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Contempt of Court

  • Posted By
  • Categories
    Polity & Governance
  • Published
    4th Aug, 2020
  • Contempt of court is a concept that seeks to protect judicial institutions from motivated attacks and unwarranted criticism, and as a legal mechanism to punish those who lower its authority.
  • Article 129 of the Constitution conferred on the Supreme Court the power to punish contempt of itself.
  • Article 215 conferred a corresponding power on the High Courts.
  • It is one of the restrictions on freedom of speech and expression under Indian Constitution
  • The punishment for contempt of court is simple imprisonment for a term up to six months and/or a fine of up to Rs. 2,000.
  • Civil contempt is committed when someone wilfully disobeys a court order, or wilfully breaches an undertaking given to court.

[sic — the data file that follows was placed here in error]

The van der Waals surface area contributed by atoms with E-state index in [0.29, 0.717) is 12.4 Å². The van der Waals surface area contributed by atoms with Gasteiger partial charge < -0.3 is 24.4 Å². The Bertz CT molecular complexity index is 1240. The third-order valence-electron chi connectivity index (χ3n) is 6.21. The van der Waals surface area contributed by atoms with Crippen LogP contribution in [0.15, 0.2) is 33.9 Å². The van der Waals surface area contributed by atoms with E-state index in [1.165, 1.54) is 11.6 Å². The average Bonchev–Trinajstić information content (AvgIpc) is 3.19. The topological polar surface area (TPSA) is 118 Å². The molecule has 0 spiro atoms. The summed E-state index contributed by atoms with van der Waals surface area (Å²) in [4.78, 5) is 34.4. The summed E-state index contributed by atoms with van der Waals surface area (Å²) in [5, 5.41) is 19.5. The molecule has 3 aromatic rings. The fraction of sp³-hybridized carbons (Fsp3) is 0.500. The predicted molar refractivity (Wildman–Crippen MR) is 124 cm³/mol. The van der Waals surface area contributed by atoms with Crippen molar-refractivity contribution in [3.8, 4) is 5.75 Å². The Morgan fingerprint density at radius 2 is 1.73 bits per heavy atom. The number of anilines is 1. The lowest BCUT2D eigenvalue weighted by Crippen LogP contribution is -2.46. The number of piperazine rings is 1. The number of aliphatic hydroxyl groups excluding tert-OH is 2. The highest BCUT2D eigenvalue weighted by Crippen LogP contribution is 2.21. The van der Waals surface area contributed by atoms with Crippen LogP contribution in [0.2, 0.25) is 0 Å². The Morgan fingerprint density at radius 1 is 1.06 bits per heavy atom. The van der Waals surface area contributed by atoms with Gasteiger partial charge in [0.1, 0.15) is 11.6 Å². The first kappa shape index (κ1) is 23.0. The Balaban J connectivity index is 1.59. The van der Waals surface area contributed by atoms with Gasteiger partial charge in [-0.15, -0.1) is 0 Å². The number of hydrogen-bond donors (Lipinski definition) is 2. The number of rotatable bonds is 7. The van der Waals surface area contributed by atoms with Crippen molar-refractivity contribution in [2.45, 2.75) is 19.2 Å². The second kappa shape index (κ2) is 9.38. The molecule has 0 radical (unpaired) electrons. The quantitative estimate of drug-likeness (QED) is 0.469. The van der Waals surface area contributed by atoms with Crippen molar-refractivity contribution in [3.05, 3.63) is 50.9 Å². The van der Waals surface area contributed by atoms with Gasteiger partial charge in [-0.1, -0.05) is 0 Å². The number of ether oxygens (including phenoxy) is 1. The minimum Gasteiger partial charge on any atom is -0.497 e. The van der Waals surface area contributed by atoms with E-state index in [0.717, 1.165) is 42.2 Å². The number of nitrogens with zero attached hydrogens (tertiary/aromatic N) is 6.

• Criminal contempt consists of three forms:
    • Words, signs and actions that “scandalize” or “lower” the authority of any court.
    • Prejudices or interferes with any judicial proceeding.
    • Interferes with or obstructs the administration of justice.
  • Fair and accurate reporting of judicial proceedings and fair criticism on the merits of a judicial order after a case is heard and disposed of will not amount to contempt of court.
  • The Contempt of Courts Act, 1971 was amended in 2006 to introduce truth as a valid defence against a charge of contempt, if it was in public interest and was invoked in a bona fide manner.

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